I am a visual artist, writer, and teacher, with interests that have been focused for several years on the history of my place of birth and its relationship to a particular area of Ireland. Simultaneously I have been back at work in my studio with as much regularity as is possible during the teaching year.
…Crazy Horse dreamed and went into the world where there is nothing but the spirit of things. That is the real world behind this one, and everything we see here is something like a shadow from that world. — Black Elk
Ideas for projects begin in interesting ways as one thought combines with another, veering off into entirely new directions. This project began sideways from my interest in Irish crochet. I had begun to practice the craft with the ambition to one day create a large-scale work influenced by nineteenth century collars and other forms of crocheted lace. When a call for entries came out for “Art on the Trail” at Lake Roland Park I began to daydream about this while practicing basic stitches. I envisioned creating open “starts” that I could invite former students to transform, thus giving a purpose to my practice and bringing in some aspect of chance. I wrote a proposal and began to invite certain individuals to see if there might be interest in collaborating with me in this way. The participating artists in this project have worked with me in courses I taught in the Studio Arts area of the Department of Fine Arts at Loyola University Maryland. These alumna had shown themselves to be gifted, hard working and creative. All have continued developing their skills after graduation.
I asked everyone to watch the documentary about the artist Andy Goldsworthy (Rivers and Tides) and to look at the links of images I had collected on my Environmental Art board on Pinterest. With that inspiration and the request that they work with natural and/or environmentally friendly materials, the artists selected one of my starts and delved into it in their own ways. The result is the energy of nine creative souls meditating upon the natural world, each as one part of a larger visual voice sharing a chosen site in proximity to each other. It was thrilling to work with such a leap of faith, knowing that as part of a group we were not really working on our pieces alone. Now we collectively mark a space within the very special Lake Roland Park. Our web of connections combine and create new ones through the alchemy of making work to offer freely to the community.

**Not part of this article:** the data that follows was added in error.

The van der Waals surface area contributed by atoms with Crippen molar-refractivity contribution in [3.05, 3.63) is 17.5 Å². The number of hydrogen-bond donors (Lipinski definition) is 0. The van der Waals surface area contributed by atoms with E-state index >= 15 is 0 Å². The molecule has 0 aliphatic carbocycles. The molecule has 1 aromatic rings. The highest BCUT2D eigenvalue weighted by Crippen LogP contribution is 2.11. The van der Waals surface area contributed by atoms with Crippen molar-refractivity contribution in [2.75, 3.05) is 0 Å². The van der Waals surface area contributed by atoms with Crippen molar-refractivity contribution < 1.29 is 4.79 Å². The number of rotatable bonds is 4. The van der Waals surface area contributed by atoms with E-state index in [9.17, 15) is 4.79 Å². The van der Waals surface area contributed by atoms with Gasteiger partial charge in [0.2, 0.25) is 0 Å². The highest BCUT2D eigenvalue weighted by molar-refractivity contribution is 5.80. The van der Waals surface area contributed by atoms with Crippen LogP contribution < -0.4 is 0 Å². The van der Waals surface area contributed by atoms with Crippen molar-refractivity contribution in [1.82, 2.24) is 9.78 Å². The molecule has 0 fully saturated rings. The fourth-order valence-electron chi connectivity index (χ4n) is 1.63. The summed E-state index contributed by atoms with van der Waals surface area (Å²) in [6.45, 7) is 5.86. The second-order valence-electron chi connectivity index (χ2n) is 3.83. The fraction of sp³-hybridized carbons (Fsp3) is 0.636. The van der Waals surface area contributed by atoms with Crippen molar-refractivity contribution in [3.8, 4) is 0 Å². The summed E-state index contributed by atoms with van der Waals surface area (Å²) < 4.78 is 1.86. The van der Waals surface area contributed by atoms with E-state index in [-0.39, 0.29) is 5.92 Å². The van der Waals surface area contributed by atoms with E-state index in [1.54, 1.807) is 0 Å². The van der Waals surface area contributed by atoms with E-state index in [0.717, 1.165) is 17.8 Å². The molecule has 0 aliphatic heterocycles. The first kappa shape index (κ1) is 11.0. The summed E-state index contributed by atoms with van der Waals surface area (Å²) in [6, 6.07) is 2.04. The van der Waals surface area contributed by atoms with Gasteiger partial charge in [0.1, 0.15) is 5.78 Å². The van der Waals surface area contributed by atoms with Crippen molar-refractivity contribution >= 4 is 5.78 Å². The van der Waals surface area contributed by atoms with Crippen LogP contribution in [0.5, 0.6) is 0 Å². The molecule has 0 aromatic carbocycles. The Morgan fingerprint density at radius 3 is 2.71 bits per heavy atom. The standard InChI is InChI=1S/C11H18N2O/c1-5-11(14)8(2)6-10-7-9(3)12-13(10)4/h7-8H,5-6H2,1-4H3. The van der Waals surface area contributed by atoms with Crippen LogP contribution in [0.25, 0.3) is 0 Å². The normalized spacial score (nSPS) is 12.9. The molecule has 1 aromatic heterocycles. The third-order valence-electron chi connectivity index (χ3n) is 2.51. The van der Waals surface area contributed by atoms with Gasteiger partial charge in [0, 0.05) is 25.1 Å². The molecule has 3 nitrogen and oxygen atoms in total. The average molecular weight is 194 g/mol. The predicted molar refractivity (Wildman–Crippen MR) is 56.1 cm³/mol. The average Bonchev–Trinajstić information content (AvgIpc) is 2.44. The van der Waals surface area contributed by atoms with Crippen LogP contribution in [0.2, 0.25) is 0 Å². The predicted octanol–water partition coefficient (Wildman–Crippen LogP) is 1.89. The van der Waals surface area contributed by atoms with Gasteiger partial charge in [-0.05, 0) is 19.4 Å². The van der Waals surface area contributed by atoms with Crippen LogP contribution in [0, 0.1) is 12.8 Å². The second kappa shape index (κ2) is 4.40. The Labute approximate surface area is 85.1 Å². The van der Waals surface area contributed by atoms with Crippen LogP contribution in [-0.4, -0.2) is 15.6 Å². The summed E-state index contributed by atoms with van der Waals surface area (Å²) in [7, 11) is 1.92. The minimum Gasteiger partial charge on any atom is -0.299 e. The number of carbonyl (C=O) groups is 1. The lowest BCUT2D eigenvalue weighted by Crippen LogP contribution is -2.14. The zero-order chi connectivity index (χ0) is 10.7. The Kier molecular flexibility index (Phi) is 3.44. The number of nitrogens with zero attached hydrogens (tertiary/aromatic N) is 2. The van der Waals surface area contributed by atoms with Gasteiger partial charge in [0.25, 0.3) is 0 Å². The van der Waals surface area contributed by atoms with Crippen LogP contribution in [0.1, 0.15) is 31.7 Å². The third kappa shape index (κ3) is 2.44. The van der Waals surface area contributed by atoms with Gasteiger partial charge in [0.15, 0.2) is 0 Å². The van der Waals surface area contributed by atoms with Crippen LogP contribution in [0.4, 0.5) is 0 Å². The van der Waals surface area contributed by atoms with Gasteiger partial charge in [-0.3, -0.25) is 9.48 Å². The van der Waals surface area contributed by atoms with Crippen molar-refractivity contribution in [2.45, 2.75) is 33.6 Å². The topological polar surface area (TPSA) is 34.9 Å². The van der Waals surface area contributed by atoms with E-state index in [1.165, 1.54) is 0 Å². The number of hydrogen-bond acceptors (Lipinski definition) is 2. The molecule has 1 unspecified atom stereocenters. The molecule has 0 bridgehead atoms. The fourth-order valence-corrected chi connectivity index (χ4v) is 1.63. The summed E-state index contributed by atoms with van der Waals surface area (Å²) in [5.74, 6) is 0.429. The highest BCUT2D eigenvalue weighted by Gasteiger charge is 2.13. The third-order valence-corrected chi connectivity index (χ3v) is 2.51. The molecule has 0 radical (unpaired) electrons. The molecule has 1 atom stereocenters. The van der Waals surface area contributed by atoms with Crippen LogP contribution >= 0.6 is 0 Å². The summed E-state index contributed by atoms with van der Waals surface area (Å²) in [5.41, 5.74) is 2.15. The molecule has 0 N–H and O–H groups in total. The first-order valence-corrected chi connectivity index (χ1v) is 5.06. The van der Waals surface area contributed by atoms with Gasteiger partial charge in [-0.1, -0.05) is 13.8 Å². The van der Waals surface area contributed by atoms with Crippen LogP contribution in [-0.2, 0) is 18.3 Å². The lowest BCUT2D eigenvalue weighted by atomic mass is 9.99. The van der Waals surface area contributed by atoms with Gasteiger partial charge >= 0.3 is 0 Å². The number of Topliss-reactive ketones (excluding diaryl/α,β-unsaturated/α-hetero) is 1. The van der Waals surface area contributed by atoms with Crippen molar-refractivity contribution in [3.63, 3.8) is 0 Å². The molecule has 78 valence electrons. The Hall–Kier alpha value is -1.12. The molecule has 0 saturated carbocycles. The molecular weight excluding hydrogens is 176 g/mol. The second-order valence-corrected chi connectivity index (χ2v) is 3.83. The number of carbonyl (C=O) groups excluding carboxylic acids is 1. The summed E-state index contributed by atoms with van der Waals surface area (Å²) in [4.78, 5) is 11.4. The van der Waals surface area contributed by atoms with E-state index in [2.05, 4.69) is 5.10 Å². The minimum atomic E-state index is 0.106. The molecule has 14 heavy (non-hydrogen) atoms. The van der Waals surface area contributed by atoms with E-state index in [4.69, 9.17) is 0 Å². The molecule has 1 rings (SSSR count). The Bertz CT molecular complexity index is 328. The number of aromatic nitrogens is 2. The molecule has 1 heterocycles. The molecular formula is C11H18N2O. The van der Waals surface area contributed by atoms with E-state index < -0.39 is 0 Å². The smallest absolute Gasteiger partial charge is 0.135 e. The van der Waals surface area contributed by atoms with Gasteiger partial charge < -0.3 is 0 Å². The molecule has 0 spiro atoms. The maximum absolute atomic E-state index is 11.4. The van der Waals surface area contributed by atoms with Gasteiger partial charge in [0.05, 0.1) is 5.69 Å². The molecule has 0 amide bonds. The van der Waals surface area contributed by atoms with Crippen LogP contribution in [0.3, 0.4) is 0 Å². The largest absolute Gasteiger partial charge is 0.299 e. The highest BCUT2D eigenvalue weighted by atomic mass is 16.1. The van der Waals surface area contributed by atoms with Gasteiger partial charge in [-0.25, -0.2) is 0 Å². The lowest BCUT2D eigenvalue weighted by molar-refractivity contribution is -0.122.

This act of offering art into a natural environment where others regularly escape urbanity and center themselves amid beautiful water, trees and wild land feels like a prayer. May it be enjoyed both outwardly and inwardly by all who visit here, particularly at this time in our strife-filled world. Thank you to Paul Powichroski, who built the tree-box to hold the project catalogue, and for his help in installing the works. Thank you to Kurt Davis and all the helpful staff of Lake Roland Park, especially Joe, John, Shannon and Becky.
-Janet Maher, December 2016
You have noticed that everything an Indian does is in a circle, and that is because the Power of the World always works in circles, and everything tries to be round. In the old days when we were a strong and happy people, all our power came to us from the sacred hoop of the nation, and so long as the hoop was unbroken, the people flourished. The flowering tree was the living center of the hoop, and the circle of the four quarters nourished it. The east gave peace and light, the south gave warmth, the west gave rain, and the north with its cold and mighty wind gave strength and endurance. — Black Elk
At the still point of the turning world. Neither flesh nor fleshless; Neither from nor towards; at the still point, there the dance is. But neither arrest nor movement. And do not call it fixity, Where past and future are gathered. Neither movement towards, Neither ascent nor decline. Except for the point, the still point, There would be no dance, and there is only the dance…*